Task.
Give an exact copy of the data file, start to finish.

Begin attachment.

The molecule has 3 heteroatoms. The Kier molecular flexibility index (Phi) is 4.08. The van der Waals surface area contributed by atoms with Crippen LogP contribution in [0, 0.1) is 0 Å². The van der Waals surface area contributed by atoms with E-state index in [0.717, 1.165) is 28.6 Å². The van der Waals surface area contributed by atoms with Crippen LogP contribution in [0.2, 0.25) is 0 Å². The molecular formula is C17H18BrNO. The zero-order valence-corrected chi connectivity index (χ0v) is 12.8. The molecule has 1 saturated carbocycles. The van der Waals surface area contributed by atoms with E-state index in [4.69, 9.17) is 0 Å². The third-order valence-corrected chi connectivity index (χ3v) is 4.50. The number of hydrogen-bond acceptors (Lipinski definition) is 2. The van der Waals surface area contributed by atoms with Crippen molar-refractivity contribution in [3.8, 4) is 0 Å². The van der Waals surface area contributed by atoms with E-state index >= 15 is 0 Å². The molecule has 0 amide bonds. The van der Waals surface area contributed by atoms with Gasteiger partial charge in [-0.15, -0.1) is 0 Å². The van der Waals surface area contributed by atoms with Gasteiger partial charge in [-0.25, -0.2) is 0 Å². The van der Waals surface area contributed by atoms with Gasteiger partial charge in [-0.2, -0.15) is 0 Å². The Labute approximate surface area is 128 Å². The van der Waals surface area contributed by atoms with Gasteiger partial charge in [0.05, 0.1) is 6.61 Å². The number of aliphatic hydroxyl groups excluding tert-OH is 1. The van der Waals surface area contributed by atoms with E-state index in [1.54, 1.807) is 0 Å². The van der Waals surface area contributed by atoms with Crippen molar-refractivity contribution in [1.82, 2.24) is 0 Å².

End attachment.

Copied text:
The molecule has 3 heteroatoms. The Kier molecular flexibility index (Phi) is 4.08. The van der Waals surface area contributed by atoms with Crippen LogP contribution in [0, 0.1) is 0 Å². The van der Waals surface area contributed by atoms with E-state index in [0.717, 1.165) is 28.6 Å². The van der Waals surface area contributed by atoms with Crippen LogP contribution in [0.2, 0.25) is 0 Å². The molecular formula is C17H18BrNO. The zero-order valence-corrected chi connectivity index (χ0v) is 12.8. The molecule has 1 saturated carbocycles. The van der Waals surface area contributed by atoms with E-state index in [4.69, 9.17) is 0 Å². The third-order valence-corrected chi connectivity index (χ3v) is 4.50. The number of hydrogen-bond acceptors (Lipinski definition) is 2. The van der Waals surface area contributed by atoms with Crippen molar-refractivity contribution in [3.8, 4) is 0 Å². The van der Waals surface area contributed by atoms with E-state index >= 15 is 0 Å². The molecule has 0 amide bonds. The van der Waals surface area contributed by atoms with Gasteiger partial charge in [-0.15, -0.1) is 0 Å². The van der Waals surface area contributed by atoms with Gasteiger partial charge in [-0.25, -0.2) is 0 Å². The van der Waals surface area contributed by atoms with Gasteiger partial charge in [-0.2, -0.15) is 0 Å². The Labute approximate surface area is 128 Å². The van der Waals surface area contributed by atoms with Gasteiger partial charge in [0.05, 0.1) is 6.61 Å². The number of aliphatic hydroxyl groups excluding tert-OH is 1. The van der Waals surface area contributed by atoms with E-state index in [1.54, 1.807) is 0 Å². The van der Waals surface area contributed by atoms with Crippen molar-refractivity contribution in [1.82, 2.24) is 0 Å².